Archibald Douglas Bailey was a brave and skilled soldier who received a  distinguished conduct medal for his efforts.

Honour roll location: Pillar 4A

Feature story location: Pillar 5D

Archibald was the son of Robert Charles and Emma Harriett Bailey (nee Atley). He was born in Pompapiel. His enlistment records state that at 28 years old, he was a carpenter, married to Jessie Bailey (nee Jackman) and living at Tandara. He was tall, standing at 6 foot (183 cm) and was described as having a dark complexion, brown eyes and black hair.
Jessie and Archibald had only been married four years when he enlisted. They had a son named Archibald Douglas Bailey, born in 1911.
After enlisting on the 22nd of July, 1915, Archibald embarked from Melbourne aboard the RMS Moldavia on the 5th of October, 1915. He was soon transferred to the 7th Battalion of the AIF and began his training in Serapeum, Egypt.

Soldiers constructing a defensive trench system close to the Suez Canal at Serapeum, Egypt. Archibald is not in the photo

On the 31st of March, 1916 he arrived at Marseilles, ready to fight. On the 21st of July, 1916, Archibald was promoted to Lance Corporal. Just days later, he was wounded in action on the 25th of July, 1916 and was admitted to a field hospital at Rouen with gunshot wounds to his face and right arm. As part of his recovery, he spent some time in England before returning to France aboard the Golden Eagle on the 11th of December, 1916.

In January, 1917 Archibald was promoted again, this time to the rank of Corporal. Just over a month later, on the 25th of February, he received a gunshot wound to his right leg. He spent months recovering in England again, before returning to the front another time in July, 1917. It was not long before he was wounded again, on the 20th of September, this time with a gunshot wound to the left thigh. After recovering in England, he rejoined his unit on the 30th of November, 1917.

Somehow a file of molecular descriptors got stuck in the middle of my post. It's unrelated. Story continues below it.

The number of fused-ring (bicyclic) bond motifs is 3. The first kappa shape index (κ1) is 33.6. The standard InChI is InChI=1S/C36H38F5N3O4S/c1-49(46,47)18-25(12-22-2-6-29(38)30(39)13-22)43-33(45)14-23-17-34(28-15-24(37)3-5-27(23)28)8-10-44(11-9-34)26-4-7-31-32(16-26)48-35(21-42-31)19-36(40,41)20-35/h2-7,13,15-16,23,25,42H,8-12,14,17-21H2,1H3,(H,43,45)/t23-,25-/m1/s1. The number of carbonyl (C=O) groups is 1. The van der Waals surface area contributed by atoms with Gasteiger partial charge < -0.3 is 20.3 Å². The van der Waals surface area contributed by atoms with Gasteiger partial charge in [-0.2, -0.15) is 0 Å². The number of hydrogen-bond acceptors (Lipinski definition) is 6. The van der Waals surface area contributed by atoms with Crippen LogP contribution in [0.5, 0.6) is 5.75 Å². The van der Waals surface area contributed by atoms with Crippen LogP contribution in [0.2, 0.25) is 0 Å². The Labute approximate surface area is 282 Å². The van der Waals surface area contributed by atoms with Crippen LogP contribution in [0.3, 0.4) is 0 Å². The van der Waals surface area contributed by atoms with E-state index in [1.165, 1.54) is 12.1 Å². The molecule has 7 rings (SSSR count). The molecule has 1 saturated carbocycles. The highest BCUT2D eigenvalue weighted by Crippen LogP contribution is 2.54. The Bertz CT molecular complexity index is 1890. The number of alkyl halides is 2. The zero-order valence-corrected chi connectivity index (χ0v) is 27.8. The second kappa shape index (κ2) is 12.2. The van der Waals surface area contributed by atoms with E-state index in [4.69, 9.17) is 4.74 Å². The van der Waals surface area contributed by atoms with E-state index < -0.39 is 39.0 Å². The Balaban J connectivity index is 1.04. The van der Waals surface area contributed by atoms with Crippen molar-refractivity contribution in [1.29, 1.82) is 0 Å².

Wounded soldiers announced in the Bendigonian newspaper- 1/11/1917

Although his dedication came with some injuries and setbacks, Archibald was recognised for his efforts and appointed Lance Sergeant in January, 1918 before being promoted to the rank of sergeant in June, 1918.
On the 9th of August, 1918, Archibald was again wounded by gunfire. This time, he sustained an injury to his left arm. He had now been hit on each arm and leg at some point during the war. For his efforts, Archibald was recommended for a distinguished conduct medal, which he was awarded later in 1919.

The recommendation says:

“On 9/8/18 during the attack on enemy positions between Vauvillers and Lihon, Sgt. Bailey with Lieut. Ross displayed great courage and skill in capturing t2 enemy mchine (sic) guns and crews. These enemy machine guns were causing heavy casualties to our advancing troops and seriously hampering the advance. The fine work of Sgt. Bailey was of great value in the ultimate success of the attack. Sgt. Bailey, on Lieut. Ross becoming a casualty, took charge of the platoon and with great skill and judgement brought it through successfully to the objective. His devotion to duty and disregard of danger were a great inspiration to his men in a very heavy and trying advance.”

Distinguished Conduct Medal

Archibald again recovered in England and rested on furlough. Before he could return to the battlefront, Germany had officially surrendered and signed the Armistice Treaty. He returned to Melbourne and his wife Jessie on the 27th of February, 1919.

Archibald died on the 21st of September, 1968 in Heidelberg, Victoria, aged 81. His sacrifice is remembered on the Serpentine and Pompapiel North Honour Rolls.

His freedom was bought with difficulty, but he bravely fought for it. His records note that he was an invalid on his return to Australia. He would bear the pain and scars of his service for the remainder of his days.